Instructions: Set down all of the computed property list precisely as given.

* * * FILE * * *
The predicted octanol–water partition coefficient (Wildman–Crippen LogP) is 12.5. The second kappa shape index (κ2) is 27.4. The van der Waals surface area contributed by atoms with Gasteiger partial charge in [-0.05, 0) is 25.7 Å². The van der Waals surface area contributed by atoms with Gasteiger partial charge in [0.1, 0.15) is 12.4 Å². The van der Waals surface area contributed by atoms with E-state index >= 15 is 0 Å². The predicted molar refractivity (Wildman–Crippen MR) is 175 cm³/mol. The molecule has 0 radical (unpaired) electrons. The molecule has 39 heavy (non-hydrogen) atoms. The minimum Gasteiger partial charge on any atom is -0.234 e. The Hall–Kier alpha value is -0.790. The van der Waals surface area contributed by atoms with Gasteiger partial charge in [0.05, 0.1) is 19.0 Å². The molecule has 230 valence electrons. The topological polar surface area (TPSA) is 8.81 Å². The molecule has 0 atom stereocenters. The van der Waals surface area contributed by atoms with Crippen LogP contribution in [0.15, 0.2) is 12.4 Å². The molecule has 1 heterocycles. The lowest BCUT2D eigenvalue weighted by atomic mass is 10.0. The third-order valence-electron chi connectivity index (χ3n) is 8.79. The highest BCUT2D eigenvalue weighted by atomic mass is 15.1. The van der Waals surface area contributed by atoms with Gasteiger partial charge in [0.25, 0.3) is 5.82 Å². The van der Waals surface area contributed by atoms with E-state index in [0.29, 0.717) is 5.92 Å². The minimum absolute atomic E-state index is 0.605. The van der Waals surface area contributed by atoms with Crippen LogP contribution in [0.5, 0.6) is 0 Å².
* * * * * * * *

The predicted octanol–water partition coefficient (Wildman–Crippen LogP) is 12.5. The second kappa shape index (κ2) is 27.4. The van der Waals surface area contributed by atoms with Gasteiger partial charge in [-0.05, 0) is 25.7 Å². The van der Waals surface area contributed by atoms with Gasteiger partial charge in [0.1, 0.15) is 12.4 Å². The van der Waals surface area contributed by atoms with E-state index >= 15 is 0 Å². The predicted molar refractivity (Wildman–Crippen MR) is 175 cm³/mol. The molecule has 0 radical (unpaired) electrons. The molecule has 39 heavy (non-hydrogen) atoms. The minimum Gasteiger partial charge on any atom is -0.234 e. The Hall–Kier alpha value is -0.790. The van der Waals surface area contributed by atoms with Gasteiger partial charge in [0.05, 0.1) is 19.0 Å². The molecule has 230 valence electrons. The topological polar surface area (TPSA) is 8.81 Å². The molecule has 0 atom stereocenters. The van der Waals surface area contributed by atoms with Crippen LogP contribution in [0.15, 0.2) is 12.4 Å². The molecule has 1 heterocycles. The lowest BCUT2D eigenvalue weighted by atomic mass is 10.0. The third-order valence-electron chi connectivity index (χ3n) is 8.79. The highest BCUT2D eigenvalue weighted by atomic mass is 15.1. The van der Waals surface area contributed by atoms with Gasteiger partial charge in [0.25, 0.3) is 5.82 Å². The van der Waals surface area contributed by atoms with E-state index in [0.29, 0.717) is 5.92 Å². The minimum absolute atomic E-state index is 0.605. The van der Waals surface area contributed by atoms with Crippen LogP contribution in [0.5, 0.6) is 0 Å².